Two Young Women from Nepal, a Pandemic, a Chance for a Senior Year

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Terry Farish photo

Puja Thapa and Benajil Rai came from Kathmandu to study at Keene State College.


“It is the girls, it is the women, who really can change the family, the society, the community, the world.”  Usha Acharya

In 2017, two girls from Kathmandu, Puja Thapa and Benajil Rai, came to New Hampshire to study at Keene State College. Thapa became a business major with a minor in studio art.  Rai is majoring in multimedia/journalism and minoring in political science.  They both have management positions on Keene State’s newspaper, The Equinox, the Student Voice of KSC.

Finishing up their junior year at Keene State in spring 2020, Thapa and Rai had to decide if they could risk going home for the summer as they had long planned to do. The coronavirus was spreading in the United States. And they missed their families very much. 

“My mother said, ‘Just come here. Just come back.'” Thapa said. “It was very scary here. We had fewer cases in Nepal.”

Rai, with other students and Keene State Environmental Studies instructor Scott Semmens, had already booked flights to Nepal. They had planned a field trip to study tiger conservation in association with the Nepal Tiger Trust in Chitwan National Park.  Rai as a videographer would document their research.

     At this time, Thapa talked for hours on the phone with her family as she had when she first came to Keene. “It doesn’t feel like I’m talking unless we talk 1 ½ to 2 hours.”  It’s not just her mother she talks to. Her family is in quarantine and she has two sisters so they pass the phone also from sister to sister to father. Her dad is a painter, a watercolorist, who sold his paintings in many city stores. 

But that wasn’t happening during the quarantine. Many businesses closed down to prevent spread of the coronavirus and the government closed district borders so people couldn’t leave the city to return to their native villages.

Benajil Rai and Puja Thapa are pictured working. TERRY FARISH photo

Thapa and Rai had different journeys to Keene State. Thapa was a city girl from Kathmandu. Rai was born in the eastern hills of Bhojpur District and only because she was displaced from her village during the Maoist war was she forced to find a new home and school in Kathmandu. The girls weren’t in the same school but something happened to bring them both to Keene State College.  Sirjanshil Secondary, Thapa’s school, and Takshashila Academy, Rai’s school, were both partners with the Little Sisters Fund.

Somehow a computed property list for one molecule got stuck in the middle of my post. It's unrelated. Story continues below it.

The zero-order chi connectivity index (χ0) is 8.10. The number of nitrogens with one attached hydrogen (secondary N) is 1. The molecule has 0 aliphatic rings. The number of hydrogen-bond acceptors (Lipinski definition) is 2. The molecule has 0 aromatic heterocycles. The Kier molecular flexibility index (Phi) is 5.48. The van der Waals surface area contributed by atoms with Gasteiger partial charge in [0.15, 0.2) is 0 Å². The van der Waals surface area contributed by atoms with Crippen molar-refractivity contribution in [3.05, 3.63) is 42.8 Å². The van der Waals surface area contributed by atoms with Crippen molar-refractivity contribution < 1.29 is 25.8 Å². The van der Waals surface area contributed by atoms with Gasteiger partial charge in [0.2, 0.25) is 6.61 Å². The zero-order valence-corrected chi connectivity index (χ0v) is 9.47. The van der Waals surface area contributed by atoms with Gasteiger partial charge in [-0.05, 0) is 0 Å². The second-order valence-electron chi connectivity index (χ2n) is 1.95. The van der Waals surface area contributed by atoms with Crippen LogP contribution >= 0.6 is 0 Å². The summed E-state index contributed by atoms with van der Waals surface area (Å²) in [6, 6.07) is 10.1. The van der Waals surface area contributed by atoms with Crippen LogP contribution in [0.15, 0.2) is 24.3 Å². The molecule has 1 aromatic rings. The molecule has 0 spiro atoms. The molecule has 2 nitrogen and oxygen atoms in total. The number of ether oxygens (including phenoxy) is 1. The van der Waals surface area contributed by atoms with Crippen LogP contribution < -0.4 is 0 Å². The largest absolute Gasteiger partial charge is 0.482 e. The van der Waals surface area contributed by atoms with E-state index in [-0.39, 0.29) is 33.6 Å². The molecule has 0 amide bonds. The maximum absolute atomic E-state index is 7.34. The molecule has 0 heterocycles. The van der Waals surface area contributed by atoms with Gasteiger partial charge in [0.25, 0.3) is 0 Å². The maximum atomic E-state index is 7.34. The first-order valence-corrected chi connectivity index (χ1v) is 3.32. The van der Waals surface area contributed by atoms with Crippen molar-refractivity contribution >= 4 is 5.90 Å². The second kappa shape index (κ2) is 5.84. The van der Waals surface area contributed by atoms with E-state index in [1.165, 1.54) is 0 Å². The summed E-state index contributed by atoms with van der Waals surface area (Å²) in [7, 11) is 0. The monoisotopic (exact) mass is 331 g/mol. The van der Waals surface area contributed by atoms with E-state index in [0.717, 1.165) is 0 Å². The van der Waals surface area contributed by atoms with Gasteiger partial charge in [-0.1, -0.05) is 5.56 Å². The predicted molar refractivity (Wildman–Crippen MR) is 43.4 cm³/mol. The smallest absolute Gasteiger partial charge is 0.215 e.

The Little Sisters Fund partners with schools to fund the education of girls in Nepal who have far fewer educational opportunities than boys. “It is the girls, the women, who really can change the family, the society, the community, the world,” wrote the organization’s director, Usha Acharya.

 The Brookings Institute reports that “by the time girls [in Nepal] reach the higher secondary level (grade 11), more than 80 percent are already out of school. Therefore, the school-to-work transition gap is bigger for girls, which then increases their vulnerability to early and forced marriage, domestic slavery, and trafficking.”  

Through the Little Sisters Fund both Thapa and Rai received scholarships to fund their education from primary school through university. The scholarships offered both girls an enormous opportunity to gain a full education with a steady focus on building leadership skills.

When the question arose, Should we return to Nepal?  Rai said they talked to the Little Sisters advisors about their choice.  “The Little Sisters Fund advised us to make a wise decision.”

What did that mean?  “They didn’t force us to do anything,” Rai said. “They said, think of the consequences long term.”